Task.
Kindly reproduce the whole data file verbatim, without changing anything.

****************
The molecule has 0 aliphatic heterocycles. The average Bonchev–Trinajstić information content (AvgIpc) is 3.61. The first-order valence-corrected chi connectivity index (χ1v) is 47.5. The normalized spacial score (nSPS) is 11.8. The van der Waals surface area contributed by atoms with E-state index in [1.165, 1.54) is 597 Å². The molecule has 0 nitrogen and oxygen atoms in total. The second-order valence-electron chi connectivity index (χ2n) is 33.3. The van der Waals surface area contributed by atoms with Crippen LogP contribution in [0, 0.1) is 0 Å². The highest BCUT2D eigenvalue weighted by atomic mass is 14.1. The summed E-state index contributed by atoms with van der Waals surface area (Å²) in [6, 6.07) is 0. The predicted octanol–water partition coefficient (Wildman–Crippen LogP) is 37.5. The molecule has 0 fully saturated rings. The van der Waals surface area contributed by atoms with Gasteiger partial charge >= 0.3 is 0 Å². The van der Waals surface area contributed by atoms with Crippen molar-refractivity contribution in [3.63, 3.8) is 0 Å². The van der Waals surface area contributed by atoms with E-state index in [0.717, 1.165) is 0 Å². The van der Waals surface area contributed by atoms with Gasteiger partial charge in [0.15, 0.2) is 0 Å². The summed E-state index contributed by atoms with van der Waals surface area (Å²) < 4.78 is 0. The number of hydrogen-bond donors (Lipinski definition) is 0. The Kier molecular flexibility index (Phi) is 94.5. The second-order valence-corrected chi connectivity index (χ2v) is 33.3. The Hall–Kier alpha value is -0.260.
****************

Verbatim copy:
The molecule has 0 aliphatic heterocycles. The average Bonchev–Trinajstić information content (AvgIpc) is 3.61. The first-order valence-corrected chi connectivity index (χ1v) is 47.5. The normalized spacial score (nSPS) is 11.8. The van der Waals surface area contributed by atoms with E-state index in [1.165, 1.54) is 597 Å². The molecule has 0 nitrogen and oxygen atoms in total. The second-order valence-electron chi connectivity index (χ2n) is 33.3. The van der Waals surface area contributed by atoms with Crippen LogP contribution in [0, 0.1) is 0 Å². The highest BCUT2D eigenvalue weighted by atomic mass is 14.1. The summed E-state index contributed by atoms with van der Waals surface area (Å²) in [6, 6.07) is 0. The predicted octanol–water partition coefficient (Wildman–Crippen LogP) is 37.5. The molecule has 0 fully saturated rings. The van der Waals surface area contributed by atoms with Gasteiger partial charge >= 0.3 is 0 Å². The van der Waals surface area contributed by atoms with Crippen molar-refractivity contribution in [3.63, 3.8) is 0 Å². The van der Waals surface area contributed by atoms with E-state index in [0.717, 1.165) is 0 Å². The van der Waals surface area contributed by atoms with Gasteiger partial charge in [0.15, 0.2) is 0 Å². The summed E-state index contributed by atoms with van der Waals surface area (Å²) < 4.78 is 0. The number of hydrogen-bond donors (Lipinski definition) is 0. The Kier molecular flexibility index (Phi) is 94.5. The second-order valence-corrected chi connectivity index (χ2v) is 33.3. The Hall–Kier alpha value is -0.260.